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Dissolved Oxygen Transfer by Convective Cooling in Lakes and Rivers


Gaseous Oxygen is dissolved into the surface waters of rivers, lakes oceans and then mixed by turbulence within the water column. The turbulent mixing which controls this transfer rate is poorly understood in conditions of low wind and strong thermal stratification where convective cooling and other mechanisms are important. This project will investigate these effects through both experimental and numerical approaches.


Associate Professor Nicholas Williamson.

Research location

Aerospace, Mechanical and Mechatronic Engineering


Large scale fish kill events are an increasingly common occurrence in inland Australian rivers as a result of low dissolved oxygen (DO) levels. Rivers have significant DO demand for fish respiration and biological activity in the sediments and water column. Under normal conditions this DO demand is met by the continual transfer of gaseous oxygen from the atmosphere into the water surface, where it is then mixed through the water column by turbulence. When river flow is low however the water column can become thermally stratified and buoyancy effects damp out turbulent mixing thereby reducing DO transport from the surface. These conditions lead to DO depletion and fish kills. The gas transport process is very complex. Studies across a wide range of flows (lakes, oceans, rivers) have shown that gas transfer from the surface is usually controlled by small scale mixing at the surface driven by larger scale turbulence within the water column. However, the dynamics of the turbulence, including how the turbulence is generated have a strong influence on the process and require separate parameterisations. The strongly stratified flow regimes seen leading up to fish kill events in Australian rivers are very different from conditions examined in most early investigations, so we are unable to predict DO supply into a water body before, during or after a fish kill event.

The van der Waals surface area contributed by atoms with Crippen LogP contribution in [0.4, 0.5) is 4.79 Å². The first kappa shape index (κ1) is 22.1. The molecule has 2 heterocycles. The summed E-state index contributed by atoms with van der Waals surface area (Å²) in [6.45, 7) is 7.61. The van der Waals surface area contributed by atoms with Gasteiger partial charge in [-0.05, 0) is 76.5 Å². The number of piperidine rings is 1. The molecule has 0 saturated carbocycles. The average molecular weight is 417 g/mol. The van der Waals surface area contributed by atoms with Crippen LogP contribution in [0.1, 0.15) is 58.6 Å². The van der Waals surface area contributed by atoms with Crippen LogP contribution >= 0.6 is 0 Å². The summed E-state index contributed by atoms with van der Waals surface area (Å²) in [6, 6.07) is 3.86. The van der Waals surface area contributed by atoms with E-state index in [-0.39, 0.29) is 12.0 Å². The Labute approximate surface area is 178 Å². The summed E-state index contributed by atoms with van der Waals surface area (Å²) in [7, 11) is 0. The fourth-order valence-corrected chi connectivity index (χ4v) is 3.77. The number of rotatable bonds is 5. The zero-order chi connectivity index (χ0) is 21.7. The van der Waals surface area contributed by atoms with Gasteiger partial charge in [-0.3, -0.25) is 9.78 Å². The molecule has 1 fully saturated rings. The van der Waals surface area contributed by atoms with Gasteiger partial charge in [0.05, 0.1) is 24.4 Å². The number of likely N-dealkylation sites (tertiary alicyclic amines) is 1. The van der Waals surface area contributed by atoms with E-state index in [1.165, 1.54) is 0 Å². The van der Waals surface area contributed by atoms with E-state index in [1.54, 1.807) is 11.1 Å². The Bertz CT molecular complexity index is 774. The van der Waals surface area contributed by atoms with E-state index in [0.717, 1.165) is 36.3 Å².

This project comprised of two main lines of investigation:

  • Numerical research program which will use highly resolved direct numerical simulations to investigate  the near surface mixing in strongly stratified river/lake flow under light wind forcing. The dynamics of convective cooling on gas transfer and the dynamics of non-breaking surface waves will investigated.
  • A field program which will involve deploying high accuracy eddy covariance instruments to capture the turbulent oxygen and heat flux near the surface. Our well equipment fluid mechanics laboratory will be used for testing and development of instrumentation.

 PhD projects are available on both topics.

Additional information

The research will be conducted within a large multi-disciplinary team including engineers and freshwater ecologists.

Successful candidates must:

  • Have a strong interest in fundamental fluid mechanics, heat and mass transfer and numerical or experimental methods for fluid mechanics. 

How to Apply:

To apply, please email the following:

  • CV
  • Transcripts

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Opportunity ID

The opportunity ID for this research opportunity is 3426

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